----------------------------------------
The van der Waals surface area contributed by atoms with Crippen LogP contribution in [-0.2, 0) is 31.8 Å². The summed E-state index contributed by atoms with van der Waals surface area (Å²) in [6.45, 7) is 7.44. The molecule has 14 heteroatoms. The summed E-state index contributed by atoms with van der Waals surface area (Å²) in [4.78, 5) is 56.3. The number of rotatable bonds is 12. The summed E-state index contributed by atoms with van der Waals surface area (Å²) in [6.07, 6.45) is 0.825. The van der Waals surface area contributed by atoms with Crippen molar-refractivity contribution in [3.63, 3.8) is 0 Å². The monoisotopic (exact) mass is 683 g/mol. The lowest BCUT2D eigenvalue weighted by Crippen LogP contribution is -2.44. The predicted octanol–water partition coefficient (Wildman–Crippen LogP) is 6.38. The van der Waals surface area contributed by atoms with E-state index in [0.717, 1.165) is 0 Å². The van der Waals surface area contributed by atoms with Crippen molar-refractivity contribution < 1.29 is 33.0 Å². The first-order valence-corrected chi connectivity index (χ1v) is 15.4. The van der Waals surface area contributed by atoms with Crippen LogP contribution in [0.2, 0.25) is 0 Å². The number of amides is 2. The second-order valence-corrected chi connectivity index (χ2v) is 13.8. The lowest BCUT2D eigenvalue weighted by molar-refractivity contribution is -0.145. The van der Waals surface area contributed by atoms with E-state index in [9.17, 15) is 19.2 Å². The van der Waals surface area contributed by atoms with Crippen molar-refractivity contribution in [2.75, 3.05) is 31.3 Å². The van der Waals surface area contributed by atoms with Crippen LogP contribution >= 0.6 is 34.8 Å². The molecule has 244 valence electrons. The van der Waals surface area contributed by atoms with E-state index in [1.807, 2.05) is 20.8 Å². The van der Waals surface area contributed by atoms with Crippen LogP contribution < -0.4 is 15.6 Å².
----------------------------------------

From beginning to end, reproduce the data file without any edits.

The van der Waals surface area contributed by atoms with Crippen LogP contribution in [-0.2, 0) is 31.8 Å². The summed E-state index contributed by atoms with van der Waals surface area (Å²) in [6.45, 7) is 7.44. The molecule has 14 heteroatoms. The summed E-state index contributed by atoms with van der Waals surface area (Å²) in [4.78, 5) is 56.3. The number of rotatable bonds is 12. The summed E-state index contributed by atoms with van der Waals surface area (Å²) in [6.07, 6.45) is 0.825. The van der Waals surface area contributed by atoms with Crippen molar-refractivity contribution in [3.63, 3.8) is 0 Å². The monoisotopic (exact) mass is 683 g/mol. The lowest BCUT2D eigenvalue weighted by Crippen LogP contribution is -2.44. The predicted octanol–water partition coefficient (Wildman–Crippen LogP) is 6.38. The van der Waals surface area contributed by atoms with E-state index in [0.717, 1.165) is 0 Å². The van der Waals surface area contributed by atoms with Crippen molar-refractivity contribution < 1.29 is 33.0 Å². The first-order valence-corrected chi connectivity index (χ1v) is 15.4. The van der Waals surface area contributed by atoms with Crippen LogP contribution in [0.2, 0.25) is 0 Å². The number of amides is 2. The second-order valence-corrected chi connectivity index (χ2v) is 13.8. The lowest BCUT2D eigenvalue weighted by molar-refractivity contribution is -0.145. The van der Waals surface area contributed by atoms with E-state index in [9.17, 15) is 19.2 Å². The van der Waals surface area contributed by atoms with Crippen molar-refractivity contribution in [2.75, 3.05) is 31.3 Å². The van der Waals surface area contributed by atoms with Crippen LogP contribution >= 0.6 is 34.8 Å². The molecule has 244 valence electrons. The van der Waals surface area contributed by atoms with E-state index in [1.807, 2.05) is 20.8 Å². The van der Waals surface area contributed by atoms with Crippen LogP contribution < -0.4 is 15.6 Å².